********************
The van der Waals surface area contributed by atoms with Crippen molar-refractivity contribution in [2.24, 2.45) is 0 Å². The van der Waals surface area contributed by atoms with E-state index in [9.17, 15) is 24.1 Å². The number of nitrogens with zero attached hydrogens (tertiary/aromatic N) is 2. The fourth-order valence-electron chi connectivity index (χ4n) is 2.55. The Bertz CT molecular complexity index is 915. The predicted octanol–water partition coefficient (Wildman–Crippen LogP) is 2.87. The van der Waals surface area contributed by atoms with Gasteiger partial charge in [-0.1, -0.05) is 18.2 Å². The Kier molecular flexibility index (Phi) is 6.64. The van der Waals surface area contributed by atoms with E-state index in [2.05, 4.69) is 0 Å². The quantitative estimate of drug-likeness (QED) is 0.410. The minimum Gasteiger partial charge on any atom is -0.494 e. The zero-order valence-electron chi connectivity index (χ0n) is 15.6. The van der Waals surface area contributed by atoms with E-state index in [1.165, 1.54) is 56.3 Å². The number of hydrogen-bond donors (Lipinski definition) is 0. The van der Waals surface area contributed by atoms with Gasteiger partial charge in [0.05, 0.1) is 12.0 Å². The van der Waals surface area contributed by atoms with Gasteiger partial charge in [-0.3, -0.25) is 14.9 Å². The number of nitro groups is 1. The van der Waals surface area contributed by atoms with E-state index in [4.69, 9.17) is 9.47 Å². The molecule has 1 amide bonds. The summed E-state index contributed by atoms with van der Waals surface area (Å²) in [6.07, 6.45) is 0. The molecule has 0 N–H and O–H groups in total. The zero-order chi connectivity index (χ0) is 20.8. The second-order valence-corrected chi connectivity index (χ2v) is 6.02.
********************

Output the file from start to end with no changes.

The van der Waals surface area contributed by atoms with Crippen molar-refractivity contribution in [2.24, 2.45) is 0 Å². The van der Waals surface area contributed by atoms with E-state index in [9.17, 15) is 24.1 Å². The number of nitrogens with zero attached hydrogens (tertiary/aromatic N) is 2. The fourth-order valence-electron chi connectivity index (χ4n) is 2.55. The Bertz CT molecular complexity index is 915. The predicted octanol–water partition coefficient (Wildman–Crippen LogP) is 2.87. The van der Waals surface area contributed by atoms with Gasteiger partial charge in [-0.1, -0.05) is 18.2 Å². The Kier molecular flexibility index (Phi) is 6.64. The van der Waals surface area contributed by atoms with E-state index in [2.05, 4.69) is 0 Å². The quantitative estimate of drug-likeness (QED) is 0.410. The minimum Gasteiger partial charge on any atom is -0.494 e. The zero-order valence-electron chi connectivity index (χ0n) is 15.6. The van der Waals surface area contributed by atoms with E-state index in [1.165, 1.54) is 56.3 Å². The number of hydrogen-bond donors (Lipinski definition) is 0. The van der Waals surface area contributed by atoms with Gasteiger partial charge in [0.05, 0.1) is 12.0 Å². The van der Waals surface area contributed by atoms with Gasteiger partial charge in [-0.3, -0.25) is 14.9 Å². The number of nitro groups is 1. The van der Waals surface area contributed by atoms with E-state index in [4.69, 9.17) is 9.47 Å². The molecule has 1 amide bonds. The summed E-state index contributed by atoms with van der Waals surface area (Å²) in [6.07, 6.45) is 0. The molecule has 0 N–H and O–H groups in total. The zero-order chi connectivity index (χ0) is 20.8. The second-order valence-corrected chi connectivity index (χ2v) is 6.02.